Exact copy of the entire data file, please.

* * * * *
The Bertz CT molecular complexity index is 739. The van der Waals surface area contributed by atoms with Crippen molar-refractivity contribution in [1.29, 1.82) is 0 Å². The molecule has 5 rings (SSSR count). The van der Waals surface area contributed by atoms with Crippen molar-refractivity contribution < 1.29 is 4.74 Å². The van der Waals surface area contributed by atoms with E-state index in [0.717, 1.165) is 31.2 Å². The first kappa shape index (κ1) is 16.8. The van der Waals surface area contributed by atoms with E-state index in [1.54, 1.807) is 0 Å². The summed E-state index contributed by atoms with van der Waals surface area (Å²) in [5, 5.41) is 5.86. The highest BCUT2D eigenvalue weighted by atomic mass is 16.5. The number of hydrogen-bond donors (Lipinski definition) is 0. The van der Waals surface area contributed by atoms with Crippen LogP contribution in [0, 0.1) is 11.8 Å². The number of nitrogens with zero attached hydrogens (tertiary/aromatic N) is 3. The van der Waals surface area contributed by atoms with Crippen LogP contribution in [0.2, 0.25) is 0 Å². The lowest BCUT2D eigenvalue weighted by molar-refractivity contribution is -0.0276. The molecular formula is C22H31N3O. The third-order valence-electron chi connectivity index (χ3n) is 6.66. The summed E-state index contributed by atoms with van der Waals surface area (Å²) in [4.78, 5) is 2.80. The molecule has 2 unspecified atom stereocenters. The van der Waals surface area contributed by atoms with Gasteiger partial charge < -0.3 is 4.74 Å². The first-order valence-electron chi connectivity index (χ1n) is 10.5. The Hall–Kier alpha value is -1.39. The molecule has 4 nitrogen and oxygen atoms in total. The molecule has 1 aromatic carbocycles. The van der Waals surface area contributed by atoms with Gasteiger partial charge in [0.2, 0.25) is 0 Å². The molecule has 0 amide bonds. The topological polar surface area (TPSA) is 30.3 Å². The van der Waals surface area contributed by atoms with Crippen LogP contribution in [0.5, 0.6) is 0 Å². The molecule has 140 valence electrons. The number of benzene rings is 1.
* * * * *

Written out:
The Bertz CT molecular complexity index is 739. The van der Waals surface area contributed by atoms with Crippen molar-refractivity contribution in [1.29, 1.82) is 0 Å². The molecule has 5 rings (SSSR count). The van der Waals surface area contributed by atoms with Crippen molar-refractivity contribution < 1.29 is 4.74 Å². The van der Waals surface area contributed by atoms with E-state index in [0.717, 1.165) is 31.2 Å². The first kappa shape index (κ1) is 16.8. The van der Waals surface area contributed by atoms with E-state index in [1.54, 1.807) is 0 Å². The summed E-state index contributed by atoms with van der Waals surface area (Å²) in [5, 5.41) is 5.86. The highest BCUT2D eigenvalue weighted by atomic mass is 16.5. The number of hydrogen-bond donors (Lipinski definition) is 0. The van der Waals surface area contributed by atoms with Crippen LogP contribution in [0, 0.1) is 11.8 Å². The number of nitrogens with zero attached hydrogens (tertiary/aromatic N) is 3. The van der Waals surface area contributed by atoms with Crippen LogP contribution in [0.2, 0.25) is 0 Å². The lowest BCUT2D eigenvalue weighted by molar-refractivity contribution is -0.0276. The molecular formula is C22H31N3O. The third-order valence-electron chi connectivity index (χ3n) is 6.66. The summed E-state index contributed by atoms with van der Waals surface area (Å²) in [4.78, 5) is 2.80. The molecule has 2 unspecified atom stereocenters. The van der Waals surface area contributed by atoms with Gasteiger partial charge < -0.3 is 4.74 Å². The first-order valence-electron chi connectivity index (χ1n) is 10.5. The Hall–Kier alpha value is -1.39. The molecule has 4 nitrogen and oxygen atoms in total. The molecule has 1 aromatic carbocycles. The van der Waals surface area contributed by atoms with Gasteiger partial charge in [0.2, 0.25) is 0 Å². The molecule has 0 amide bonds. The topological polar surface area (TPSA) is 30.3 Å². The van der Waals surface area contributed by atoms with Crippen LogP contribution in [0.5, 0.6) is 0 Å². The molecule has 140 valence electrons. The number of benzene rings is 1.